(Applicable to District Court and Superior Court)
(a) Records of Courts of Other States or of the United States. The records and judicial proceedings of a court of another state or of the United States shall be competent evidence in this Commonwealth if authenticated by the attestation of the clerk or other officer who has charge of the records of such court under its seal.
(b) Notice of Foreign Law. The court shall upon request take judicial notice of the law of the United States or of any state, territory, or dependency thereof or of a foreign country whenever it shall be material.
Rule 39 substantially conforms to G.L. c. 233, §§ 69-70 . See Fed.R.Crim.P. 26.1.
Subdivision (a). General Laws c. 233, § 69 , from which this subdivision is taken, does not require “that a record be fully extended in order to afford proof of judgment if the facts essential thereto are set forth,” Commonwealth v. Rondoni , 333 Mass. 384, 386 (1955). Rondoni should be examined as illustrative of what serves as sufficient attestation by the officer in charge of judicial records. Id. at 385-86.
Subdivision (b). This is taken with little change from G.L. c. 233, § 70 . Although nearly all of the cases which have construed that section are civil, it applies to criminal proceedings as well. See e.g., Commonwealth v. White , 358 Mass. 488, 491 (1970).
The rule states that a court shall notice foreign law upon request when that law is material. This is not intended to limit a court’s authority under § 70 to notice foreign law in the absence of a request if the court so chooses. Dicker v. Klein , 360 Mass. 735, 736-37 (1972); De Gategno v. De Gategno , 336 Mass. 426, 431 (1957). Even upon request, however, a court is not required to notice foreign law unless it is brought to the attention of the court. Tsacoyeanes v. Canadian Pac. Ry. Co. , 339 Mass. 726 (1959). Massachusetts practice is in accord with Fed.R.Evid. 201 which states that “(c) ... A court may take judicial notice, whether requested or not [and] (d) ... shall take judicial notice if requested by a party and supplied with the necessary information.” See Me.R.Evid. 201 (c)-(d).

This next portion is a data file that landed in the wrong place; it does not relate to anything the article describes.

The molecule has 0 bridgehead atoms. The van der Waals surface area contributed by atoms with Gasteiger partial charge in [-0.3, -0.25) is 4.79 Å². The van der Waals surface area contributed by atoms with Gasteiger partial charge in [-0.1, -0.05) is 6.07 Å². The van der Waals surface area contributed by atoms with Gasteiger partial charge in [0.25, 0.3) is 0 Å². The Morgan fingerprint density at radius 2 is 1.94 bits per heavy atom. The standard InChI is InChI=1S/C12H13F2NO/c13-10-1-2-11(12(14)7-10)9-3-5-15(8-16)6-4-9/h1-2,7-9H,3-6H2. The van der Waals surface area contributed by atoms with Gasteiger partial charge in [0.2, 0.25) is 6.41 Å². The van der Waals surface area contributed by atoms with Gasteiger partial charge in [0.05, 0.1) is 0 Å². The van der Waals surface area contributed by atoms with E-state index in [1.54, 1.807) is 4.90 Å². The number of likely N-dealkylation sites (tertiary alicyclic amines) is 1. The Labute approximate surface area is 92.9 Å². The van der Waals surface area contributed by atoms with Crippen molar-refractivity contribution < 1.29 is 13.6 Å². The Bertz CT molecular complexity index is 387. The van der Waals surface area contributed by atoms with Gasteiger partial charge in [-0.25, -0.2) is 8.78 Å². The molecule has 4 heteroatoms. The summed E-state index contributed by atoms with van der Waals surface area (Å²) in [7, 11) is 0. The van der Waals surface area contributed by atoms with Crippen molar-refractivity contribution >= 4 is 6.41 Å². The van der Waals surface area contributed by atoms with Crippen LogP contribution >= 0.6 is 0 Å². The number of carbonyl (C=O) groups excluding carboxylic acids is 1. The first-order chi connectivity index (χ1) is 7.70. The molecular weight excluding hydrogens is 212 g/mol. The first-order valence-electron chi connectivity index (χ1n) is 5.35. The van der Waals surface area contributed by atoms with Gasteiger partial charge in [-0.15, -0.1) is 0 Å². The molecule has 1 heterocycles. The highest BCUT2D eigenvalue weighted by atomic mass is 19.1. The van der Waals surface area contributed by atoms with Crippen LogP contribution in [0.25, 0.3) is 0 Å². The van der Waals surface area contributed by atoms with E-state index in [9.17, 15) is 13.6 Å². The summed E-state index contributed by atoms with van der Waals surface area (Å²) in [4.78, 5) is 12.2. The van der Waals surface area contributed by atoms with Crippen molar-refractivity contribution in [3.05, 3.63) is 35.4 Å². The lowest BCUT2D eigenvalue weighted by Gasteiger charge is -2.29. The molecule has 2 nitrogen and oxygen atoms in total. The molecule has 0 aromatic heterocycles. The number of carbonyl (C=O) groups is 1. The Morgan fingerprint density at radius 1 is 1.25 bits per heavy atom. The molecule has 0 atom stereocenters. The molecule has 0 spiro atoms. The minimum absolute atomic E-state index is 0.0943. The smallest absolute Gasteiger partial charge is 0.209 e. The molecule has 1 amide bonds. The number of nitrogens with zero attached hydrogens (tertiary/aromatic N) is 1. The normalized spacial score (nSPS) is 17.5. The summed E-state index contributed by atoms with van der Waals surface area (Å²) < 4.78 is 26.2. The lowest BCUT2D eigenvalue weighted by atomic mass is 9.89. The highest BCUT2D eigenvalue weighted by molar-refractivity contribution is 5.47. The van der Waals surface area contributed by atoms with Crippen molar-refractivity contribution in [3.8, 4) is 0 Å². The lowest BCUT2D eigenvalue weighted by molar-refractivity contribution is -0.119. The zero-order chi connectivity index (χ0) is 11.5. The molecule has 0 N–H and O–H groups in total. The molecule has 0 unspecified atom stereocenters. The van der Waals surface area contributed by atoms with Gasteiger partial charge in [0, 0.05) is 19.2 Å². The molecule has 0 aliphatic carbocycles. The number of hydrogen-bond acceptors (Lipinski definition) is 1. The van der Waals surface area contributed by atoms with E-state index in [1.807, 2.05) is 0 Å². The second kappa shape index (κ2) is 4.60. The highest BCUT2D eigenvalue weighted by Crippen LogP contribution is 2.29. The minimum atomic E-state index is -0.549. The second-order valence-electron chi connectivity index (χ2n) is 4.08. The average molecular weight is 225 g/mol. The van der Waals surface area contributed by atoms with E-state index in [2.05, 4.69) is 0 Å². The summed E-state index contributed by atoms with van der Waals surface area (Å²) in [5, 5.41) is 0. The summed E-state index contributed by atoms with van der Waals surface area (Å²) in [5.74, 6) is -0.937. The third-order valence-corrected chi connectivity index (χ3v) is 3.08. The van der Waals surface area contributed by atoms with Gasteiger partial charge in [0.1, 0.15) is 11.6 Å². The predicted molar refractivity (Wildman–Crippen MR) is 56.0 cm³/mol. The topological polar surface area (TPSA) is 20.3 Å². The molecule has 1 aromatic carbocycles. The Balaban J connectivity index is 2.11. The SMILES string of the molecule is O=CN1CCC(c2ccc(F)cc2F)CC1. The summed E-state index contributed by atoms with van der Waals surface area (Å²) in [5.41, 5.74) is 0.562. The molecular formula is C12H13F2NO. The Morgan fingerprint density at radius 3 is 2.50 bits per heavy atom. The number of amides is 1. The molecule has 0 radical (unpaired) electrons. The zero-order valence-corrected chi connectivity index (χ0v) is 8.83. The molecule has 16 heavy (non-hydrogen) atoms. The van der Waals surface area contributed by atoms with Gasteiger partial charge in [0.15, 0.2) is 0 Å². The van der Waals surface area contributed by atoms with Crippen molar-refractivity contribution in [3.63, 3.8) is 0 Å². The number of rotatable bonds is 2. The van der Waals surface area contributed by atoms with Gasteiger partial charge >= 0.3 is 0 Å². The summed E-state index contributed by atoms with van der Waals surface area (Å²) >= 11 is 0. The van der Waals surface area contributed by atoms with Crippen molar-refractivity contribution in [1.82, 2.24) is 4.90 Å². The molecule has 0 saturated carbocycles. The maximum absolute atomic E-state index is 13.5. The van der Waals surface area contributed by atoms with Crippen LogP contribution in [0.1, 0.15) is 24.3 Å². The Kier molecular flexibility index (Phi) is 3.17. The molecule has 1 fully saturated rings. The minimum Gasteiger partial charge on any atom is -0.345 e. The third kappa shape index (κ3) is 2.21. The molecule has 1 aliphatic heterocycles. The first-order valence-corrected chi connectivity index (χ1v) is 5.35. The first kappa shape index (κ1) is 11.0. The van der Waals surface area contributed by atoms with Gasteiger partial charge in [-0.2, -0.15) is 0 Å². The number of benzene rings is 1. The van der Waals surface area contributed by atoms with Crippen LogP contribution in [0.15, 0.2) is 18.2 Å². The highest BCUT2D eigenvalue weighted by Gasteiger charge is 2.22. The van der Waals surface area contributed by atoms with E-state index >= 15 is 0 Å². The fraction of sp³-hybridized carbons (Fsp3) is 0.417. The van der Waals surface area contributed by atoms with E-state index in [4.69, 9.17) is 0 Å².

When a party does make a request for the court to take judicial notice of foreign law, that party carries the burden of proof as to what the law is. Finer v. Steuer , 255 Mass. 611 (1926). The attention of the court may be directed to the law of another jurisdiction by oral testimony of a qualified witness as well as by citation of statutes and decisions. Eastern Offices, Inc. v. P.F. O’Keefe Ad. Agency, Inc. , 289 Mass. 23 (1935). The requirement of bringing the law to the attention of the court and proving it is not satisfied by simply mentioning the appropriate reference to foreign law. “Merely to direct attention to the law of a foreign country written in a foreign tongue does not make it a matter for judicial knowledge.” Rodrigues v. Rodrigues , 286 Mass. 77, 83 (1934). However, where there is not sufficient information available to the litigants as to what is the pertinent foreign law, the court may use other channels available to it in order to determine the law. In Mazurowski, petitioner , 331 Mass. 33 (1954), the court drew upon the superior sources of foreign law and regulations available through the State Department, to which neither party to the litigation has access.